Fishing for information

August 25, 2009

The research vessel Professor Khromov is just a few kms off the easternmost point of Siberia, and U.S. technologist Kevin Taylor is struggling to reel in an orange buoy that had been deep beneath the Bering Strait for nearly a year.

The first time he tries, the ship veers too far away from the prize and must make a slow, wide turn for another pass. The second time, Taylor’s hook is not quite ready and the float bobs again into the Khromov’s wake. This takes practice, even in calm waters.

A main task of the RUSALCA expedition, a joint-U.S.-Russian scientific effort taking place in August and September, is to retrieve data-gathering moorings that were dropped 50 meters to the bottom during stormy weather last October, and to leave new ones.

It takes technological and navigational know how and, it soon becomes clear, the lassoing skills of a cowboy.

Attached to moorings are instruments that gather data on temperature, currents, salinity and other things tied to RUSALCA’s study of the impact of climate change on the region. Some of the new ones are even equipped with an instrument that listens for whales. They are held to the bottom by weights fashioned from train wheels.

Three are in Russian waters and five are on the U.S. side of the strait.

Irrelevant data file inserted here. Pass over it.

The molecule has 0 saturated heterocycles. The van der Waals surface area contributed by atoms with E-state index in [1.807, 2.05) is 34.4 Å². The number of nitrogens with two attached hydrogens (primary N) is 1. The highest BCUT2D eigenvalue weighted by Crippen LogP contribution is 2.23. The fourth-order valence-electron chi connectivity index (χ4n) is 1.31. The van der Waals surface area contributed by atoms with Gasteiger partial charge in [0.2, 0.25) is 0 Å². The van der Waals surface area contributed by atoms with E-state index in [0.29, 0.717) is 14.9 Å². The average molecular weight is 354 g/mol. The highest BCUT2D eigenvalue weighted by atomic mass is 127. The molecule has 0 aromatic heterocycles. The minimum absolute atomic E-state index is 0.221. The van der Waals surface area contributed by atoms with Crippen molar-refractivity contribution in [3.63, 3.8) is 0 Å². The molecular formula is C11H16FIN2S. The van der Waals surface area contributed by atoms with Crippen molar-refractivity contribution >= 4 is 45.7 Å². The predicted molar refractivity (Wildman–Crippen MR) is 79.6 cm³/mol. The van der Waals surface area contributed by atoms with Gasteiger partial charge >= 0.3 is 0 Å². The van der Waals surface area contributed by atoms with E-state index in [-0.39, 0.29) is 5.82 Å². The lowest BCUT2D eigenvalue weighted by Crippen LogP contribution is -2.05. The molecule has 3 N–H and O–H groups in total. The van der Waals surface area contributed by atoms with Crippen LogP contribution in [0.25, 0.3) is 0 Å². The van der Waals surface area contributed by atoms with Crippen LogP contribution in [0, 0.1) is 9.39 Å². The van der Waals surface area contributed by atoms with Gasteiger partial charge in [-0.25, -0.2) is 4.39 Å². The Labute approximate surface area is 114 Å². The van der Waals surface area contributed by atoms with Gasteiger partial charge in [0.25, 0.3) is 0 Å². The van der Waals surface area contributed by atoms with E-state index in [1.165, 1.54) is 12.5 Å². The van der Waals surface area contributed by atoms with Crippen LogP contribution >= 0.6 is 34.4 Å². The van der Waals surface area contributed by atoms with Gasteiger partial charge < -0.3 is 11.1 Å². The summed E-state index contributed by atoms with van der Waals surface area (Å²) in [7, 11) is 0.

When the ship gets close to a mooring location the technical team tries to get a signal from the equipment to determine the exact location. If the unit is in the spot where it was dropped — that is, ice did not move it -– then the team sends an electronic pulse to open a mechanism that detaches the anchor, allowing the floats and instruments to float to the surface.

It’s not without its risks.

The technical expert behind the moorings, University of Alaska’s David Leech, said a single barnacle has been known to foul up the release mechanism. That leaves $200,000 worth of high-tech gear stuck on the bottom of the Bering Strait. The ship’s captain must also make sure he does not run over the unit during the recovery.

Once the mooring’s grabbed, the ship’s crane plucks it from the water and puts it onto the deck, where technologists and scientists scrape away the barnacles, separate and clean the gear and get ready to upload the data. Then it’s off to the next location.

A couple more tries and Taylor snags the buoy, to cheers of his colleagues. By the third mooring, the retrieval effort is more like clockwork.

(Picture – Technologist Kevin Taylor gets ready to snag the buoy of a mooring near Siberia’s eastern coast from the deck of the Professor Khromov on Monday, August 24, 2009. REUTERS/Jeffrey Jones)

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# “a single barnacle has been known to foul up# the release mechanism”Described in two words: bad design.

Posted by Moe Badderman | Report as abusive